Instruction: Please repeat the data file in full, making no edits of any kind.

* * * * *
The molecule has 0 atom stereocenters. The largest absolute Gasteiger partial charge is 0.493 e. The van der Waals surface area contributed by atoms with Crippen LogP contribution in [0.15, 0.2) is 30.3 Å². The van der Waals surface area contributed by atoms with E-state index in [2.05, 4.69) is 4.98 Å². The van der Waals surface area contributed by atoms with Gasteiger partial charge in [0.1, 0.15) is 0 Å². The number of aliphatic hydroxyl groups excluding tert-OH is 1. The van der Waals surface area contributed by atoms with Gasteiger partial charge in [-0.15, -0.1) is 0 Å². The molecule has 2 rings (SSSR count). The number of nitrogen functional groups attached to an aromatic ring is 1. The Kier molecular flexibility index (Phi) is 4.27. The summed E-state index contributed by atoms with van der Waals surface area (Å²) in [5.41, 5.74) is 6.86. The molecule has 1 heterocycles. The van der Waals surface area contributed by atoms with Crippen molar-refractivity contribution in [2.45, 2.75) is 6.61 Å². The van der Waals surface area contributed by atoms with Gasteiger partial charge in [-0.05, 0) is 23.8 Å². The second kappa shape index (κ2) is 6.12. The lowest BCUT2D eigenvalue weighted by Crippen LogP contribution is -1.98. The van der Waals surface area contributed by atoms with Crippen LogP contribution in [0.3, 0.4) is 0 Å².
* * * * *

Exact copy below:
The molecule has 0 atom stereocenters. The largest absolute Gasteiger partial charge is 0.493 e. The van der Waals surface area contributed by atoms with Crippen LogP contribution in [0.15, 0.2) is 30.3 Å². The van der Waals surface area contributed by atoms with E-state index in [2.05, 4.69) is 4.98 Å². The van der Waals surface area contributed by atoms with Gasteiger partial charge in [0.1, 0.15) is 0 Å². The number of aliphatic hydroxyl groups excluding tert-OH is 1. The van der Waals surface area contributed by atoms with Gasteiger partial charge in [-0.15, -0.1) is 0 Å². The molecule has 2 rings (SSSR count). The number of nitrogen functional groups attached to an aromatic ring is 1. The Kier molecular flexibility index (Phi) is 4.27. The summed E-state index contributed by atoms with van der Waals surface area (Å²) in [5.41, 5.74) is 6.86. The molecule has 1 heterocycles. The van der Waals surface area contributed by atoms with Crippen molar-refractivity contribution in [2.45, 2.75) is 6.61 Å². The van der Waals surface area contributed by atoms with Gasteiger partial charge in [-0.05, 0) is 23.8 Å². The second kappa shape index (κ2) is 6.12. The lowest BCUT2D eigenvalue weighted by Crippen LogP contribution is -1.98. The van der Waals surface area contributed by atoms with Crippen LogP contribution in [0.3, 0.4) is 0 Å².